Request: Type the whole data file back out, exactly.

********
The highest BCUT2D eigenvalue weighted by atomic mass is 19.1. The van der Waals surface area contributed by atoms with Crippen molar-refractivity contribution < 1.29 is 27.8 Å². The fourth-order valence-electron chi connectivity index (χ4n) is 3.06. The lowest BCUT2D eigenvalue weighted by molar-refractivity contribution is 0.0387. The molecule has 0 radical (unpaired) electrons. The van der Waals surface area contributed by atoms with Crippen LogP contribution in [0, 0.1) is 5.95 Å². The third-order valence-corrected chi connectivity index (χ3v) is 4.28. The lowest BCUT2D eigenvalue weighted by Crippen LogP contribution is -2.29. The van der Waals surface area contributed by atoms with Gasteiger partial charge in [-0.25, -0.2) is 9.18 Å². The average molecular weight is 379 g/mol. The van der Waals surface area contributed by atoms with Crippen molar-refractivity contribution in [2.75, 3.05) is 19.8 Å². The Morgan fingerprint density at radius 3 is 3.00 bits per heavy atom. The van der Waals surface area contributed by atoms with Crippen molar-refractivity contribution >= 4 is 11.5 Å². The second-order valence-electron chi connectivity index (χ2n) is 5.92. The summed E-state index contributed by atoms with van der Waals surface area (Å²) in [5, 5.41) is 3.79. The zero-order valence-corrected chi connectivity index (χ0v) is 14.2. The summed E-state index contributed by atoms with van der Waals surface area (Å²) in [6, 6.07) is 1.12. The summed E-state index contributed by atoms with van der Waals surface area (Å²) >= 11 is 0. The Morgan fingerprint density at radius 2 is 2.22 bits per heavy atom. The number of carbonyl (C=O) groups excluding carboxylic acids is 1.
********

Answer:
The highest BCUT2D eigenvalue weighted by atomic mass is 19.1. The van der Waals surface area contributed by atoms with Crippen molar-refractivity contribution < 1.29 is 27.8 Å². The fourth-order valence-electron chi connectivity index (χ4n) is 3.06. The lowest BCUT2D eigenvalue weighted by molar-refractivity contribution is 0.0387. The molecule has 0 radical (unpaired) electrons. The van der Waals surface area contributed by atoms with Crippen LogP contribution in [0, 0.1) is 5.95 Å². The third-order valence-corrected chi connectivity index (χ3v) is 4.28. The lowest BCUT2D eigenvalue weighted by Crippen LogP contribution is -2.29. The van der Waals surface area contributed by atoms with Gasteiger partial charge in [-0.25, -0.2) is 9.18 Å². The average molecular weight is 379 g/mol. The van der Waals surface area contributed by atoms with Crippen molar-refractivity contribution in [2.75, 3.05) is 19.8 Å². The Morgan fingerprint density at radius 3 is 3.00 bits per heavy atom. The van der Waals surface area contributed by atoms with Crippen molar-refractivity contribution >= 4 is 11.5 Å². The second-order valence-electron chi connectivity index (χ2n) is 5.92. The summed E-state index contributed by atoms with van der Waals surface area (Å²) in [5, 5.41) is 3.79. The zero-order valence-corrected chi connectivity index (χ0v) is 14.2. The summed E-state index contributed by atoms with van der Waals surface area (Å²) in [6, 6.07) is 1.12. The summed E-state index contributed by atoms with van der Waals surface area (Å²) >= 11 is 0. The Morgan fingerprint density at radius 2 is 2.22 bits per heavy atom. The number of carbonyl (C=O) groups excluding carboxylic acids is 1.